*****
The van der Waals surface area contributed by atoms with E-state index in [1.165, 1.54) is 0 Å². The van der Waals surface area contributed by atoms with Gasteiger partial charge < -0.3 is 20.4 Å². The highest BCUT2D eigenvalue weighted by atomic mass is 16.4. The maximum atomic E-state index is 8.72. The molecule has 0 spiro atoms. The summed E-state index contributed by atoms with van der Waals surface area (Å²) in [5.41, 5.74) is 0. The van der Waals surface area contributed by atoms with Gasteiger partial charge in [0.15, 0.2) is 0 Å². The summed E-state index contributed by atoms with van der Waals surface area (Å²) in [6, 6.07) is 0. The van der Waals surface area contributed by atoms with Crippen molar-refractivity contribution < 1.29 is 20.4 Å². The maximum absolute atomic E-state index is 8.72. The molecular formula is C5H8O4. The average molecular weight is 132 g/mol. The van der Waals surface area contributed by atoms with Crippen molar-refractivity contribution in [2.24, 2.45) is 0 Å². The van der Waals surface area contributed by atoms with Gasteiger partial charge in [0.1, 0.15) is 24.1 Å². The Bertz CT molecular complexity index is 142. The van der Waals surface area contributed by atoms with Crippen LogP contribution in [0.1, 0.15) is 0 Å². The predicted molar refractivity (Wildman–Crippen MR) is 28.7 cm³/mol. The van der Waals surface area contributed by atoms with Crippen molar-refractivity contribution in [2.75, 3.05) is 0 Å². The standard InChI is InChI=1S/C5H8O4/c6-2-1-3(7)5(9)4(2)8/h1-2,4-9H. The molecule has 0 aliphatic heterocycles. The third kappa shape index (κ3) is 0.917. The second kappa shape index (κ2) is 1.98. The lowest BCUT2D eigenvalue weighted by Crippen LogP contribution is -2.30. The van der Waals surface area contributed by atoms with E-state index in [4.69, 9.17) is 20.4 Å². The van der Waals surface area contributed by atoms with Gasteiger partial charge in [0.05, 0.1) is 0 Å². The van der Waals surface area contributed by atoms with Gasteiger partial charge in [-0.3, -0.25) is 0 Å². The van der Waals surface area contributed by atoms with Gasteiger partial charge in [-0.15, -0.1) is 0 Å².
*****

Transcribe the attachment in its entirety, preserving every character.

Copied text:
The van der Waals surface area contributed by atoms with E-state index in [1.165, 1.54) is 0 Å². The van der Waals surface area contributed by atoms with Gasteiger partial charge < -0.3 is 20.4 Å². The highest BCUT2D eigenvalue weighted by atomic mass is 16.4. The maximum atomic E-state index is 8.72. The molecule has 0 spiro atoms. The summed E-state index contributed by atoms with van der Waals surface area (Å²) in [5.41, 5.74) is 0. The van der Waals surface area contributed by atoms with Gasteiger partial charge in [0.15, 0.2) is 0 Å². The summed E-state index contributed by atoms with van der Waals surface area (Å²) in [6, 6.07) is 0. The van der Waals surface area contributed by atoms with Crippen molar-refractivity contribution < 1.29 is 20.4 Å². The maximum absolute atomic E-state index is 8.72. The molecular formula is C5H8O4. The average molecular weight is 132 g/mol. The van der Waals surface area contributed by atoms with Crippen molar-refractivity contribution in [2.24, 2.45) is 0 Å². The van der Waals surface area contributed by atoms with Gasteiger partial charge in [0.1, 0.15) is 24.1 Å². The Bertz CT molecular complexity index is 142. The van der Waals surface area contributed by atoms with Crippen LogP contribution in [0.1, 0.15) is 0 Å². The predicted molar refractivity (Wildman–Crippen MR) is 28.7 cm³/mol. The van der Waals surface area contributed by atoms with Crippen molar-refractivity contribution in [2.75, 3.05) is 0 Å². The standard InChI is InChI=1S/C5H8O4/c6-2-1-3(7)5(9)4(2)8/h1-2,4-9H. The molecule has 0 aliphatic heterocycles. The third kappa shape index (κ3) is 0.917. The second kappa shape index (κ2) is 1.98. The lowest BCUT2D eigenvalue weighted by Crippen LogP contribution is -2.30. The van der Waals surface area contributed by atoms with E-state index in [4.69, 9.17) is 20.4 Å². The van der Waals surface area contributed by atoms with Gasteiger partial charge in [0.05, 0.1) is 0 Å². The van der Waals surface area contributed by atoms with Gasteiger partial charge in [-0.3, -0.25) is 0 Å². The van der Waals surface area contributed by atoms with Gasteiger partial charge in [-0.15, -0.1) is 0 Å².